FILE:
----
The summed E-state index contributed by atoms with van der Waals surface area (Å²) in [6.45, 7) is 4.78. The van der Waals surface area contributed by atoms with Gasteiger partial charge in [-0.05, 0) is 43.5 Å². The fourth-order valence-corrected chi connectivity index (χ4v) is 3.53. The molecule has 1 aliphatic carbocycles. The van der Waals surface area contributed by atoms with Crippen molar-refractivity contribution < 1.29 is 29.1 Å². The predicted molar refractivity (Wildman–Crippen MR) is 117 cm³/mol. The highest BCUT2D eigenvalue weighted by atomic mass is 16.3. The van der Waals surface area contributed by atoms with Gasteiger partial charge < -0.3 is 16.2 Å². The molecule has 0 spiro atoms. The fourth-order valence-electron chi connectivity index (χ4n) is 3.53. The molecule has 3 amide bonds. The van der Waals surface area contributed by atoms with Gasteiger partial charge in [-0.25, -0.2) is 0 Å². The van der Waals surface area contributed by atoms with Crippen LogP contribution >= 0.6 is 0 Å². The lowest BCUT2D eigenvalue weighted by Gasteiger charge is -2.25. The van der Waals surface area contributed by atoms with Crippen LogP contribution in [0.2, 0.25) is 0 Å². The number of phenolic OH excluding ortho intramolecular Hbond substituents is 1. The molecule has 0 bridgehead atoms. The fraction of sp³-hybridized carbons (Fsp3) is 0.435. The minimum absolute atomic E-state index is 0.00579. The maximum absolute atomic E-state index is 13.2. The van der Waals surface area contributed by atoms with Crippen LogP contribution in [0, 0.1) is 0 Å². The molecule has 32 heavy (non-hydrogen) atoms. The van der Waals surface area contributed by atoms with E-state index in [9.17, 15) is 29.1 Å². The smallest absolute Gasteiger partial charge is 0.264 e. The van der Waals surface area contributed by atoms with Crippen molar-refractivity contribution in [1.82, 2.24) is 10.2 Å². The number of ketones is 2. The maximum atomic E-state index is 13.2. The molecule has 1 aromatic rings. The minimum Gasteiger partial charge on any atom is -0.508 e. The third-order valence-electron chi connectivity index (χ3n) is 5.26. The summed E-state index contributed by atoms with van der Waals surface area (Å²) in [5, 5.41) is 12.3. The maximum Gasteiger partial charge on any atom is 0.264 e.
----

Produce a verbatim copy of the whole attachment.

The summed E-state index contributed by atoms with van der Waals surface area (Å²) in [6.45, 7) is 4.78. The van der Waals surface area contributed by atoms with Gasteiger partial charge in [-0.05, 0) is 43.5 Å². The fourth-order valence-corrected chi connectivity index (χ4v) is 3.53. The molecule has 1 aliphatic carbocycles. The van der Waals surface area contributed by atoms with Crippen molar-refractivity contribution < 1.29 is 29.1 Å². The predicted molar refractivity (Wildman–Crippen MR) is 117 cm³/mol. The highest BCUT2D eigenvalue weighted by atomic mass is 16.3. The van der Waals surface area contributed by atoms with Gasteiger partial charge < -0.3 is 16.2 Å². The molecule has 0 spiro atoms. The fourth-order valence-electron chi connectivity index (χ4n) is 3.53. The molecule has 3 amide bonds. The van der Waals surface area contributed by atoms with Gasteiger partial charge in [-0.25, -0.2) is 0 Å². The van der Waals surface area contributed by atoms with Crippen LogP contribution >= 0.6 is 0 Å². The lowest BCUT2D eigenvalue weighted by Gasteiger charge is -2.25. The van der Waals surface area contributed by atoms with Crippen LogP contribution in [0.2, 0.25) is 0 Å². The number of phenolic OH excluding ortho intramolecular Hbond substituents is 1. The molecule has 0 bridgehead atoms. The fraction of sp³-hybridized carbons (Fsp3) is 0.435. The minimum absolute atomic E-state index is 0.00579. The maximum absolute atomic E-state index is 13.2. The van der Waals surface area contributed by atoms with Crippen LogP contribution in [0, 0.1) is 0 Å². The molecule has 32 heavy (non-hydrogen) atoms. The van der Waals surface area contributed by atoms with E-state index in [9.17, 15) is 29.1 Å². The smallest absolute Gasteiger partial charge is 0.264 e. The van der Waals surface area contributed by atoms with Crippen molar-refractivity contribution in [1.82, 2.24) is 10.2 Å². The number of ketones is 2. The maximum atomic E-state index is 13.2. The molecule has 1 aromatic rings. The minimum Gasteiger partial charge on any atom is -0.508 e. The third-order valence-electron chi connectivity index (χ3n) is 5.26. The summed E-state index contributed by atoms with van der Waals surface area (Å²) in [5, 5.41) is 12.3. The maximum Gasteiger partial charge on any atom is 0.264 e.